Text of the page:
Kiwi MPs voted 69 to 51 on Wednesday night to pass the End of Life Choice bill, ending the issue's four-year journey through the Parliament but failing to resolve it.
The bill appeared likely to pass in October, when amendments forced its proponents to swing behind a referendum rather than legalise it outright.
But undecided members were lobbied by both sides until the very last hours, when almost a quarter of MPs gave speeches, often passionate and personal, during a marathon debate.
Many addressed their own faith, ethnicities and experiences with death.
Labour MP Willie Jackson, one of the few not to reveal his hand, finally declared himself a supporter with a touching address centred on his mother's deteriorating health.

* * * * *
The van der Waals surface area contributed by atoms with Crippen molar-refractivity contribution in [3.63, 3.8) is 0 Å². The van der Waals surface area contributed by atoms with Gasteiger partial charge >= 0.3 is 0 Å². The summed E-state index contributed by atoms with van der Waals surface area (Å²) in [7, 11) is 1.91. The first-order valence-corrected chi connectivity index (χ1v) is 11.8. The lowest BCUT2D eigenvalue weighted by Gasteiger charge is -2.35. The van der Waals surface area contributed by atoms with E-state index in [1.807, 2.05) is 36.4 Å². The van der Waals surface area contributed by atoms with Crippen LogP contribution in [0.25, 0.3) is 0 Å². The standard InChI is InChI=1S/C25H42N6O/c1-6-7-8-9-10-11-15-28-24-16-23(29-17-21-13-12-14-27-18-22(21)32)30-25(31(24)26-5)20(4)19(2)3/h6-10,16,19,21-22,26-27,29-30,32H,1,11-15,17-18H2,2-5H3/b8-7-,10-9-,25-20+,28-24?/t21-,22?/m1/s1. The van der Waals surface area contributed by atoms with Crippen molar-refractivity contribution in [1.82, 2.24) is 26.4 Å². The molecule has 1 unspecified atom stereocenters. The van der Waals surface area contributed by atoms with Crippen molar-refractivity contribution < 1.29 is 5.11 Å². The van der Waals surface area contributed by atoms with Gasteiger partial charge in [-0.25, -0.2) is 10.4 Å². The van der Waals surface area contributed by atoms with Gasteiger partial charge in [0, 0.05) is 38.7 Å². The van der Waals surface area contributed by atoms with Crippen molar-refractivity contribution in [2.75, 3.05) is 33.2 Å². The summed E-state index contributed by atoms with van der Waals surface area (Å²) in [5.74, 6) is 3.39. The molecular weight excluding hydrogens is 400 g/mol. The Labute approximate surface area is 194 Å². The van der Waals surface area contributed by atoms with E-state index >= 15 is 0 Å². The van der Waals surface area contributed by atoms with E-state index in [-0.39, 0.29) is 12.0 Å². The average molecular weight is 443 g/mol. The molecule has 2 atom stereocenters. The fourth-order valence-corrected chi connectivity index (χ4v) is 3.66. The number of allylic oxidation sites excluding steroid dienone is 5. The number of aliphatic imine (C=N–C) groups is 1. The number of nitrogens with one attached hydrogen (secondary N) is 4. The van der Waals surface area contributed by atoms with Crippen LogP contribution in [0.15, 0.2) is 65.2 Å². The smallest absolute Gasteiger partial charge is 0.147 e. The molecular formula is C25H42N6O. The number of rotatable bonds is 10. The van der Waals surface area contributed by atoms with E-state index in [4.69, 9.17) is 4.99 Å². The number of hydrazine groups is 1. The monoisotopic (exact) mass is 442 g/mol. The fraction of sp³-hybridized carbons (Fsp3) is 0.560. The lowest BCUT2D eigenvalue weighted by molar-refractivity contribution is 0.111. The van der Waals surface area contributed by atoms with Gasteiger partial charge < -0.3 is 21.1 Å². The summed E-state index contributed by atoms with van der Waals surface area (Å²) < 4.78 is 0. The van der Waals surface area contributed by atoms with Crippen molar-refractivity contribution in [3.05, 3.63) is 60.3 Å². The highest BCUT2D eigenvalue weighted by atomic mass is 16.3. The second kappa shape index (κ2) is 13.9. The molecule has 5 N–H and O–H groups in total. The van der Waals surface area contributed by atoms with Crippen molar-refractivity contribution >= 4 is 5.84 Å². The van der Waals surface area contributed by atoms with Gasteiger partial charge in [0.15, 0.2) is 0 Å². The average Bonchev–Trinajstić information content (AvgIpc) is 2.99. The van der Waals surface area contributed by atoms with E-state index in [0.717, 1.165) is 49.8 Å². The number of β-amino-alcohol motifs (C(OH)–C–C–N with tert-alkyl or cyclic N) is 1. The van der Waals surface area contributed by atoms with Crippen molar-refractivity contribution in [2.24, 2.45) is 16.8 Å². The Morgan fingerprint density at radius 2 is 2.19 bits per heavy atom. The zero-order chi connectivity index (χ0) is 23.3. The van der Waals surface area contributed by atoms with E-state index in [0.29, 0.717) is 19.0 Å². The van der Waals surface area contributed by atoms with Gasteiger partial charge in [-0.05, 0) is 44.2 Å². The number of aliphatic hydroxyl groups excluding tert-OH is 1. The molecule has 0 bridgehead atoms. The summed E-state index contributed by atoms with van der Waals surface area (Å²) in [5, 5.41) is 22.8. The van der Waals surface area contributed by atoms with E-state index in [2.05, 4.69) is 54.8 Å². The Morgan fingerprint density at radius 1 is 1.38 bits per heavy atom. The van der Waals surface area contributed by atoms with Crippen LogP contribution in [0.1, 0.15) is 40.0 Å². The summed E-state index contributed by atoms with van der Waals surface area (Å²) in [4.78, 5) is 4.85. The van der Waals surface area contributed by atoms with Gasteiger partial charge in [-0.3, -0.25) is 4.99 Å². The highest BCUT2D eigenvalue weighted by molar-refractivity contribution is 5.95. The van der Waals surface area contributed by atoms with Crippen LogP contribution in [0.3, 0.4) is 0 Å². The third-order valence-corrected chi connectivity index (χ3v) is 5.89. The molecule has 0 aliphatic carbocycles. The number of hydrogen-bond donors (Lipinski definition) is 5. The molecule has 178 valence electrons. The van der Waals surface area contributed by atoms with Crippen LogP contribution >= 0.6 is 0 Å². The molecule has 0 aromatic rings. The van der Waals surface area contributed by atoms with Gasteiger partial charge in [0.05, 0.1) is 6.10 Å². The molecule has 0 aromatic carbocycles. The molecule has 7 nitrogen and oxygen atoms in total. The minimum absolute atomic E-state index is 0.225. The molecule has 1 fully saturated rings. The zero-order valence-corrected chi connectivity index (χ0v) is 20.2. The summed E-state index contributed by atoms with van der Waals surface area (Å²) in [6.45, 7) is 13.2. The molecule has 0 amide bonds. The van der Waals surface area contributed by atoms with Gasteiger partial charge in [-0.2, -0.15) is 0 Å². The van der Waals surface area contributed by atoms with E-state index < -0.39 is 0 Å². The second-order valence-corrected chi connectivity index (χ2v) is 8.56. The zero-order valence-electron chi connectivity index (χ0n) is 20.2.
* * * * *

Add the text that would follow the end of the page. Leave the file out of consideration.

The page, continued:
"My mother changed dramatically from the passionate, strong Maori leader she was," he said.
"Last night I spoke with three of the most high-profile Maori leaders in this country.
"They all said they were tired of hearing that this was against our culture [tikanga]. Tikanga evolves and there is no one tikanga.